Sakadagmi or "once-returner":

The three specific chains or fetters (Pali: saṃyojana) of which the Sakadagamin is free are:

  1. Sakkāya-diṭṭhi (Pali) - Belief in self
  2. Sīlabbata-parāmāsa (Pali) - Attachment to rites and rituals
  3. Vicikicchā (Pali) - Skeptical doubt

The Sakadagami also significantly weakened the chains of:
4. Kāma-rāga (Pali) - Sensuous craving
5. Byāpāda (Pali) - Ill-will
Thus, the Sakadagamin is an intermediate stage between the Sotapanna, who still has comparatively strong sensuous desire and ill-will, and the Anagami, who is completely free from sensuous desire and ill-will. A Sakadagami's mind is very pure. Thoughts connected with greed, hatred and delusion do not arise often, and when they do, do not become obsessive.

Sounds about right, although I laughed at "very pure" - my mind is anything but pure, but compared to the mind of the 'ordinary person', I suppose it is.


As with previous transitions, there's a sense of irreversibility about it. I can never go back. Now that I see the bull/mind must be trained, I cannot do anything but that. As Jesus puts it:

An untrained mind can accomplish nothing.[2][3]

I see that this is true, and that my mind is untrained, and that in this state it accomplishes nothing. And so I'm driven by a sort of all-encompassing curiosity to find out what happens when I keep my hold of the 'leash'. I know what happens when I let the bull/mind do as it pleases. In the words of Trinity: have been down there, Neo. You know that road. You know exactly where it ends.

Turbulent times

Another experience that seems to follow each transition (so far for me at least) is changes in personality and behaviour. I'm again like a newborn, uncertain of who I am or what I will do next. Sometimes these changes mean the exposure of problems that have been hidden for a long time, and it can look from the outside like things have gotten worse, or that I've gone mad, when in fact I've just become suddenly a bit saner, having been a particular kind of mad (like everyone else) for my whole life. My newfound sanity then reacts to whatever situation my previous insanity had created for me. So, who knows what will happen/what I will do next.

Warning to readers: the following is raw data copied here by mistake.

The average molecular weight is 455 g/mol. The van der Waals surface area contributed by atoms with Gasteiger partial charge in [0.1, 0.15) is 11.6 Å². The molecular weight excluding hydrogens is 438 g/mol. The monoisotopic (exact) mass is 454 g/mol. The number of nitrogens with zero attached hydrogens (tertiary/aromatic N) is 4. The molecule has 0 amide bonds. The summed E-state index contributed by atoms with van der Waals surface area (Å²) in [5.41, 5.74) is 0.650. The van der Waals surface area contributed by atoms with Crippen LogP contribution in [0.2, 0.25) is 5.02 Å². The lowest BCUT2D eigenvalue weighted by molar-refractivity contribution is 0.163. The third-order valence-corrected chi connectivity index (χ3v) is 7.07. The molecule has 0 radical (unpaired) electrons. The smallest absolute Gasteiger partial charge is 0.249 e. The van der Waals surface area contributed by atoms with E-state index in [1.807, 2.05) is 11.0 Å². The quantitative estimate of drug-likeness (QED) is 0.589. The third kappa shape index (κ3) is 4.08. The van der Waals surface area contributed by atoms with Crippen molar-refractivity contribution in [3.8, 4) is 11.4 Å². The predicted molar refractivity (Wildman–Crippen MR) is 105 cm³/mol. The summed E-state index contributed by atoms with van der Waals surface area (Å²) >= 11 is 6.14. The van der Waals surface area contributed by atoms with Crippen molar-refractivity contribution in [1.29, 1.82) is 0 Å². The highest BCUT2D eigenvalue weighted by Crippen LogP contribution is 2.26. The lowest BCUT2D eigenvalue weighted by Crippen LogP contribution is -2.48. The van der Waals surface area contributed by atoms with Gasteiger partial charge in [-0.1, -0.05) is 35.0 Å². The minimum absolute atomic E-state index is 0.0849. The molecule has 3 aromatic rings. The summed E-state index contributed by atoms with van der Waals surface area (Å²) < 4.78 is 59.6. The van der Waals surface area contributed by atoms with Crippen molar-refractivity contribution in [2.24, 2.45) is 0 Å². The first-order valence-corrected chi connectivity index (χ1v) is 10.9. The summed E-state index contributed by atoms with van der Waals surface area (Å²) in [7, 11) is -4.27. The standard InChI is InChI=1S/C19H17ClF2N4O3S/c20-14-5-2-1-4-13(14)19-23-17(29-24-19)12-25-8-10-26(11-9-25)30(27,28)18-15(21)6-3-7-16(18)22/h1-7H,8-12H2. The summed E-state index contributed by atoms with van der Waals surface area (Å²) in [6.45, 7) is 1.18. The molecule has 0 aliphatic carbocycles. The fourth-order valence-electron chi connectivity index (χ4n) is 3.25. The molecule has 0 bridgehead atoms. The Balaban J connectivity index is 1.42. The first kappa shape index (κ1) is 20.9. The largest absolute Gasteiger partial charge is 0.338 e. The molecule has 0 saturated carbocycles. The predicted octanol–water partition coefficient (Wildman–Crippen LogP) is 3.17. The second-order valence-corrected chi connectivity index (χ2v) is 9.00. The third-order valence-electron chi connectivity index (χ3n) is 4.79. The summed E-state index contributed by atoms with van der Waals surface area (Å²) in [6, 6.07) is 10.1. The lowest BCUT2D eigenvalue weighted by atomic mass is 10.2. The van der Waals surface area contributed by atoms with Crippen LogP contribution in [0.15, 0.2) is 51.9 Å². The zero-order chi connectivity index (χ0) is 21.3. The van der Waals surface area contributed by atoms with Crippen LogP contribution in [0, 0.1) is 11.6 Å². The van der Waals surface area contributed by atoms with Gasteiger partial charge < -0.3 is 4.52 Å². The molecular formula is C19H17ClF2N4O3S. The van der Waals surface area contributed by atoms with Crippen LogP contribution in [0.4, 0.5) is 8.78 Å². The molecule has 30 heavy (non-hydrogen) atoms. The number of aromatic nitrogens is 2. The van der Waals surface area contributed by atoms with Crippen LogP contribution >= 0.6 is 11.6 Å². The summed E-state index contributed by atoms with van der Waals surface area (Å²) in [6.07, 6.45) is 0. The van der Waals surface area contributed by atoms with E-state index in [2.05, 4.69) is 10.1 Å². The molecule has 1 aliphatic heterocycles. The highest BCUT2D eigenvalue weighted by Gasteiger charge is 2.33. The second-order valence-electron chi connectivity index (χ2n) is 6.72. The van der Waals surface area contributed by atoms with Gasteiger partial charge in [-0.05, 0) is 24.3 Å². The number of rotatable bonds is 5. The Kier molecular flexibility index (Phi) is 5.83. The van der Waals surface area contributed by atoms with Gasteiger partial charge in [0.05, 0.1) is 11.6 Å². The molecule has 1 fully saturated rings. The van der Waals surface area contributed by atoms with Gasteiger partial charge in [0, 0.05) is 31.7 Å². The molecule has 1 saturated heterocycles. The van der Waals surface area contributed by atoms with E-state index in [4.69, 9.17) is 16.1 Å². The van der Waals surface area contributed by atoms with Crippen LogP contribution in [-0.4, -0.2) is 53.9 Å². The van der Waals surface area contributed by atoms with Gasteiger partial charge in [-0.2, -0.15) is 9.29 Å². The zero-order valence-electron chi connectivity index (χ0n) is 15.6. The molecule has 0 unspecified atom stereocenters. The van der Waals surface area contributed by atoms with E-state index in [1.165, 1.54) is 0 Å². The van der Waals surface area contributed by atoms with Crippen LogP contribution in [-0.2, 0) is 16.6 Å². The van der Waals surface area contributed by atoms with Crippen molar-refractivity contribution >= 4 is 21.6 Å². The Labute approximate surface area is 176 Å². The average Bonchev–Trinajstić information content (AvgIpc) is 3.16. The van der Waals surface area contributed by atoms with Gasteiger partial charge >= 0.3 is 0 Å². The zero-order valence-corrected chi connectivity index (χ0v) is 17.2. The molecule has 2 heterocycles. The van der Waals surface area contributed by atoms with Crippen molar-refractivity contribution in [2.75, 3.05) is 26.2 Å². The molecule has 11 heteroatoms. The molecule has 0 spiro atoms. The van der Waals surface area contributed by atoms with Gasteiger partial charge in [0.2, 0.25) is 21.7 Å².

I never had a regular meditation practice. The Buddhist Nun who first instructed me said that I would have to learn discipline eventually. But I was never motivated. Now I have a very natural motivation. I don't regret my ritual-free path.

Further ramble

I like that there's an apparently linear sequence of experiences, all mapped out for me. What a gift. And each time I recognise a new one, I know I can forget the lessons of the previous stage.

Cat Stevens/Yusuf

His album, Catch Bull At Four is a reference to this stage, and this is clearly noticable in some of his lyrics.

meta comment

uh, it seems okay?

  1. in which the bull is an analogy for the mind that thinks ↩︎

  2. W-In.1:3 ↩︎

  3. well, that explains my whole life ↩︎

Freyr LePage

autistic, nonbinary, white, middle class

United Kingdom